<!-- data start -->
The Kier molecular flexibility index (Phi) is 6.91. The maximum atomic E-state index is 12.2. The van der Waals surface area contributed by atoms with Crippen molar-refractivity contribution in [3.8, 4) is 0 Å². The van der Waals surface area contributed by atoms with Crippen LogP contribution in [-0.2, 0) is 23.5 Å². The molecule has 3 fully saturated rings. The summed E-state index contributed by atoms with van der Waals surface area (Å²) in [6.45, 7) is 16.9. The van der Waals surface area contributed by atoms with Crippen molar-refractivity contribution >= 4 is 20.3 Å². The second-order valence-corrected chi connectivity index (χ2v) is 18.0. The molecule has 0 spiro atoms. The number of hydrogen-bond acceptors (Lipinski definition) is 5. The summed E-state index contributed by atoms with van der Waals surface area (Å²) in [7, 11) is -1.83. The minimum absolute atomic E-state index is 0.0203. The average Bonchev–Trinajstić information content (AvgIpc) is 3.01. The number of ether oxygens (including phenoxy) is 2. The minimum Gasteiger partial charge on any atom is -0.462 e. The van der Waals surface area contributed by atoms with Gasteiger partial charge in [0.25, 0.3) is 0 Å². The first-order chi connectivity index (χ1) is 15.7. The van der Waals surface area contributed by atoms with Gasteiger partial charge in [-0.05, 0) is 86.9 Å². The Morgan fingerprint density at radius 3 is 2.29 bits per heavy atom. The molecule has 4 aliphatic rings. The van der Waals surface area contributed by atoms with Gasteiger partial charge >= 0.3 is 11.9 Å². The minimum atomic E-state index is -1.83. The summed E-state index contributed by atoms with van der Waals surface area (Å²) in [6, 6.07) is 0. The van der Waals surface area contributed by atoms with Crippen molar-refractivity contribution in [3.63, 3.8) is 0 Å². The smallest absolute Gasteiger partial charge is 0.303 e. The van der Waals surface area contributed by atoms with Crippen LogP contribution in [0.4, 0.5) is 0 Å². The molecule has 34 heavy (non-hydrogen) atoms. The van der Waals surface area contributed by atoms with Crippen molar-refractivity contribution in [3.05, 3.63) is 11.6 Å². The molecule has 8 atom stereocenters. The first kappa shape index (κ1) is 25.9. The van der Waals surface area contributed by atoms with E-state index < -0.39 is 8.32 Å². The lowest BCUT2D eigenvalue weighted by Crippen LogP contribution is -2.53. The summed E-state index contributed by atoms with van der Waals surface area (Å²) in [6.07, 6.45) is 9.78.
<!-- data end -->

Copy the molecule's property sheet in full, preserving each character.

The Kier molecular flexibility index (Phi) is 6.91. The maximum atomic E-state index is 12.2. The van der Waals surface area contributed by atoms with Crippen molar-refractivity contribution in [3.8, 4) is 0 Å². The van der Waals surface area contributed by atoms with Crippen LogP contribution in [-0.2, 0) is 23.5 Å². The molecule has 3 fully saturated rings. The summed E-state index contributed by atoms with van der Waals surface area (Å²) in [6.45, 7) is 16.9. The van der Waals surface area contributed by atoms with Crippen molar-refractivity contribution >= 4 is 20.3 Å². The second-order valence-corrected chi connectivity index (χ2v) is 18.0. The molecule has 0 spiro atoms. The number of hydrogen-bond acceptors (Lipinski definition) is 5. The summed E-state index contributed by atoms with van der Waals surface area (Å²) in [7, 11) is -1.83. The minimum absolute atomic E-state index is 0.0203. The average Bonchev–Trinajstić information content (AvgIpc) is 3.01. The number of ether oxygens (including phenoxy) is 2. The minimum Gasteiger partial charge on any atom is -0.462 e. The van der Waals surface area contributed by atoms with Gasteiger partial charge in [0.25, 0.3) is 0 Å². The first-order chi connectivity index (χ1) is 15.7. The van der Waals surface area contributed by atoms with Gasteiger partial charge in [-0.05, 0) is 86.9 Å². The Morgan fingerprint density at radius 3 is 2.29 bits per heavy atom. The molecule has 4 aliphatic rings. The van der Waals surface area contributed by atoms with Gasteiger partial charge >= 0.3 is 11.9 Å². The minimum atomic E-state index is -1.83. The summed E-state index contributed by atoms with van der Waals surface area (Å²) in [6, 6.07) is 0. The van der Waals surface area contributed by atoms with Crippen molar-refractivity contribution in [3.63, 3.8) is 0 Å². The smallest absolute Gasteiger partial charge is 0.303 e. The van der Waals surface area contributed by atoms with Crippen LogP contribution in [0.4, 0.5) is 0 Å². The molecule has 34 heavy (non-hydrogen) atoms. The van der Waals surface area contributed by atoms with Crippen molar-refractivity contribution in [3.05, 3.63) is 11.6 Å². The molecule has 8 atom stereocenters. The first kappa shape index (κ1) is 25.9. The van der Waals surface area contributed by atoms with E-state index < -0.39 is 8.32 Å². The lowest BCUT2D eigenvalue weighted by Crippen LogP contribution is -2.53. The summed E-state index contributed by atoms with van der Waals surface area (Å²) in [6.07, 6.45) is 9.78.